To promote more competitive procedures below the thresholds but also to promote the integrity of the system, some OECD countries have introduced two thresholds, one above which the public entity must use the CFT, and one above which it must use a competitive and simplified procedure such as the ITT. Beyond the regulatory framework, it is necessary to support contracting authorities by providing them with clear guides or guidelines on the choice of procedure and the steps to be followed. Box 3.1 describes the system in place in Ireland, which has established guidelines applicable to all public bodies in order to inform them about which procedure should be followed according to each value. The Government of Quebec could therefore consider standardising the rules on the method of awarding contracts below the thresholds by developing guidelines to promote competitive procedures and by encouraging public and municipal bodies to introduce a harmonised intermediate threshold above which entities should be able to use the ITT.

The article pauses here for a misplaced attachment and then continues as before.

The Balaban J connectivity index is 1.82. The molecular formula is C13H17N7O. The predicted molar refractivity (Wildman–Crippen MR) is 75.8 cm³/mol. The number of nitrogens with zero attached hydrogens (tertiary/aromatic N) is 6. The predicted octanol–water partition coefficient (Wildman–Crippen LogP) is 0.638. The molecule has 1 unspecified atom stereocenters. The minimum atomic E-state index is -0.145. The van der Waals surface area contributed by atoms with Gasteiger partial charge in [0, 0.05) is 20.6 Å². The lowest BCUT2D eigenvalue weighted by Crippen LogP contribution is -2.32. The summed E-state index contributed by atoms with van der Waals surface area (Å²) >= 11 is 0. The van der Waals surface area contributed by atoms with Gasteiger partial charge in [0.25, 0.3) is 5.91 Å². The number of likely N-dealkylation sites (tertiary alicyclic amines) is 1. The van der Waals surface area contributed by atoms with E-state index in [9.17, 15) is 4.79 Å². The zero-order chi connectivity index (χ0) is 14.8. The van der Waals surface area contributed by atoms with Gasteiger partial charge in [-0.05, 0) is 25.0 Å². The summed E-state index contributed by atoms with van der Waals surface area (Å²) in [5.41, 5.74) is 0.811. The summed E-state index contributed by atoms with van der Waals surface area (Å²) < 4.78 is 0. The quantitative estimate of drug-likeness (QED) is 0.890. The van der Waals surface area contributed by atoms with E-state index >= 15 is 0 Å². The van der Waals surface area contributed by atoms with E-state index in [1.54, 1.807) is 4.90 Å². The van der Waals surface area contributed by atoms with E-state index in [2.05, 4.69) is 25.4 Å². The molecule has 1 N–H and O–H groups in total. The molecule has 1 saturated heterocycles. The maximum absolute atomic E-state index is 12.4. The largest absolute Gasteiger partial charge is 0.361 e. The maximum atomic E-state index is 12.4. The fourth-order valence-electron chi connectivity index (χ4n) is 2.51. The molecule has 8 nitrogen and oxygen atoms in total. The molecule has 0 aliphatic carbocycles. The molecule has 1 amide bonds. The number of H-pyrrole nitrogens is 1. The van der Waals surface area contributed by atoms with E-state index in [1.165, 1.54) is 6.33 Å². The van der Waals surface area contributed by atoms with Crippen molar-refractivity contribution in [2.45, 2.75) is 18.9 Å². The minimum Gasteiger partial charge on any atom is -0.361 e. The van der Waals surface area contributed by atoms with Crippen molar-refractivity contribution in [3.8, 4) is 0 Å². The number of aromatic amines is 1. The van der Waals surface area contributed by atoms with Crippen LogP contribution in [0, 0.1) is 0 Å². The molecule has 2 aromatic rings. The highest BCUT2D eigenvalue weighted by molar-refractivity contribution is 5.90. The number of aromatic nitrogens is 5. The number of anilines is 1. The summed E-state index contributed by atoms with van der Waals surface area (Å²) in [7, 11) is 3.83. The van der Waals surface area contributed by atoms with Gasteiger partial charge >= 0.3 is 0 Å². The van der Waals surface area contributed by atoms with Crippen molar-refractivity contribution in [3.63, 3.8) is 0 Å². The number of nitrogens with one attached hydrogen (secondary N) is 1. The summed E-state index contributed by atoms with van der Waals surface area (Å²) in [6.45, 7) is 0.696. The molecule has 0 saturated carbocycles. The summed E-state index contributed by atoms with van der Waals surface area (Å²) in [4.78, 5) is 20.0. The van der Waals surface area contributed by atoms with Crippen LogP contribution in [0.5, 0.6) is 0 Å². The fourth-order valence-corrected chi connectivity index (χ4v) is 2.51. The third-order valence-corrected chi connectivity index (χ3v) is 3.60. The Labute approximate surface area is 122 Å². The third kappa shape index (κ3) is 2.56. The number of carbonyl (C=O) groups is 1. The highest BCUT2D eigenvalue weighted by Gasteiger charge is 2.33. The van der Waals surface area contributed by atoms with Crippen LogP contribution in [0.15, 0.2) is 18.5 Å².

In order to limit the use of exceptions to the CFT, international best practice emphasises that such exceptions should be limited, predefined and duly justified, and that they should be subject to appropriate control that would take into account the increased risk of integrity violations. A clear regulatory framework concerning the use of these exceptions is therefore important for both public entities and the private sector.